in LinCombExample to see how vectors and arrows are drawn. Then, draw the

remaining arrows to complete the parallelogram.

OEFG is the parallelogram

/ Instructions:

// 1. Read the code in main() to understand how DrawTool is used.

// 2. Compile and execute to see.

// 3. Draw the remaining arrows to complete the parallelogram.

public class LinCombExample {

public static void main (String[] argv)

{DrawTool.display ();

DrawTool.setXYRange (-10,10, -10,10);

DrawTool.drawMiddleAxes (true);

double[] u = {6,4};

double[] v = {1.5,6};

double[] z = {7.5,10};

DrawTool.drawVector (u);

DrawTool.drawVector (v);

// Alternatively: DrawTool.drawArrow (0,0, 6,4);

DrawTool.setArrowColor ("blue");

DrawTool.drawVector (z);

// INSERT YOUR CODE HERE: (Use DrawTool.drawArrow())

class DrawObject {

double x,y; // For Points, one end of lines,

// and top-left of ovals/rectangles.

double x2,y2; // For the other end of lines, arrows.

double width,height; // Forrectangles.

double a, b, c; // For the line ax+by+c=0

BasicStroke drawStroke = new BasicStroke (1.0f);}

// What we draw: points, lines, \\rectangle.

static java.util.List<DrawObject>lines, rectangles,

// Animated versions: these will clear between successive frames.

static java.util.List<DrawObject> animPoints, animLines, animOvals,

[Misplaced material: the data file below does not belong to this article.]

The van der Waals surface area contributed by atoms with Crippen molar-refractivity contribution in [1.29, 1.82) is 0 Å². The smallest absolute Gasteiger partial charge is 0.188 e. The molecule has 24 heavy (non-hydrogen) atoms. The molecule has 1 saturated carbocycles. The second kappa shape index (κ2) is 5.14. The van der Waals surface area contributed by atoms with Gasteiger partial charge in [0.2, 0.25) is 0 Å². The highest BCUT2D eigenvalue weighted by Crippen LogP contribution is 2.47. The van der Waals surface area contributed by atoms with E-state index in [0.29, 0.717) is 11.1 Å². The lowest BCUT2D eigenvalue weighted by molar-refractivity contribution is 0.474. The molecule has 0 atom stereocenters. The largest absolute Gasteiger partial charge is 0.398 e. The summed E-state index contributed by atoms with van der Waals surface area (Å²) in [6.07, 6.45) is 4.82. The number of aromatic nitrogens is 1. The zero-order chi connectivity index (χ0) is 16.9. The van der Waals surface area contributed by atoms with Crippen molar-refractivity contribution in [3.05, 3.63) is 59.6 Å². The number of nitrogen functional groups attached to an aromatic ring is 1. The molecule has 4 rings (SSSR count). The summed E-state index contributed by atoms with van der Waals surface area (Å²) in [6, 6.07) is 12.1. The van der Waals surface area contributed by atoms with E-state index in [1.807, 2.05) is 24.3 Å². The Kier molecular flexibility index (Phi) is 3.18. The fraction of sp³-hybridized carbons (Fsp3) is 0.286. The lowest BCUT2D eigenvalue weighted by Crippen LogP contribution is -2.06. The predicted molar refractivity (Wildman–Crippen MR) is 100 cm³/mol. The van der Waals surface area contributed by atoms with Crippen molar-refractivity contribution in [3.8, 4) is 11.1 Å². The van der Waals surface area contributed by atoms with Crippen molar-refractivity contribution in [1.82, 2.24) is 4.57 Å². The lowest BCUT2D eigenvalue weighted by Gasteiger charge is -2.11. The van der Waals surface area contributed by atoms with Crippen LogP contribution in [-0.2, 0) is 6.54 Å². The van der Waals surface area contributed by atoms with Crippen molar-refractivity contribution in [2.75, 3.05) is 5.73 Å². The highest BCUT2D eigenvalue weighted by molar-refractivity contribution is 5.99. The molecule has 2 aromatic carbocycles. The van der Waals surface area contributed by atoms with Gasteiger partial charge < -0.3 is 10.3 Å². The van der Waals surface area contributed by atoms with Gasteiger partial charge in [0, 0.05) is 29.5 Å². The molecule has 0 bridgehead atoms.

animRectangles, animLabels;

static double minX=0, maxX=10, minY=0, maxY=10; // Bounds.

static int numIntervals = 10; // # tick marks.

static int pointDiameter =7.5; // Size of dot.

// GUI stuff.

static JPanel drawArea = new DrawTool ();

static Dimension D; // Size of drawing area.

static int inset=60; // Inset of axes and bounding box.

// Static initializer.

static{rectangles = Collections.synchronizedList (new

ArrayList<DrawObject>());

public static void drawLine (double x1, double y1, double x2, double y2)

{drawLine (x1, y1, x2, y2, false)}

public static void drawArrow (double x1, double y1, double x2, double y2)

{drawLine (x1, y1, x2, y2, true);}

public static void drawVector (double x, double y)

{drawLine (0, 0, x, y, true);public static void drawVector (double[] x)

{drawVector (x[0], x[1]);}

public static void drawLineFromEquation (double a, double b, double c)

{// Draw the equation ax+by+c=0 in the available range.

DrawObject L = new DrawObject ();

L.color = lineEqnColor;

L.a = a; L.b = b; L.c = c;

L.sequenceNum = currentSequenceNum;